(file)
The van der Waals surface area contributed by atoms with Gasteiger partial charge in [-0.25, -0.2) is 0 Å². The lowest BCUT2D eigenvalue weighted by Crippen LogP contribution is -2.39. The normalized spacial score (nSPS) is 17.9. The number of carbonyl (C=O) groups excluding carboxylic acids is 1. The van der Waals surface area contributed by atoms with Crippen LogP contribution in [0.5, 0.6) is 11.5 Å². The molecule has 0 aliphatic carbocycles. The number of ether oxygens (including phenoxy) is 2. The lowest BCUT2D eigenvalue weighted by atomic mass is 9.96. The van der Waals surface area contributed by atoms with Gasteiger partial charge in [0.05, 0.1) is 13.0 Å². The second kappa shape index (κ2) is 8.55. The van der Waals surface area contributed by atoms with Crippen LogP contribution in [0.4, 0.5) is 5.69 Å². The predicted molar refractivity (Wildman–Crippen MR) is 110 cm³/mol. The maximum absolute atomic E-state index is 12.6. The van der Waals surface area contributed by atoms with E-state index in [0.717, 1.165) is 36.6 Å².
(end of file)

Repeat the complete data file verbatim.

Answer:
The van der Waals surface area contributed by atoms with Gasteiger partial charge in [-0.25, -0.2) is 0 Å². The lowest BCUT2D eigenvalue weighted by Crippen LogP contribution is -2.39. The normalized spacial score (nSPS) is 17.9. The number of carbonyl (C=O) groups excluding carboxylic acids is 1. The van der Waals surface area contributed by atoms with Crippen LogP contribution in [0.5, 0.6) is 11.5 Å². The molecule has 0 aliphatic carbocycles. The number of ether oxygens (including phenoxy) is 2. The lowest BCUT2D eigenvalue weighted by atomic mass is 9.96. The van der Waals surface area contributed by atoms with Gasteiger partial charge in [0.05, 0.1) is 13.0 Å². The second kappa shape index (κ2) is 8.55. The van der Waals surface area contributed by atoms with Crippen LogP contribution in [0.4, 0.5) is 5.69 Å². The predicted molar refractivity (Wildman–Crippen MR) is 110 cm³/mol. The maximum absolute atomic E-state index is 12.6. The van der Waals surface area contributed by atoms with E-state index in [0.717, 1.165) is 36.6 Å².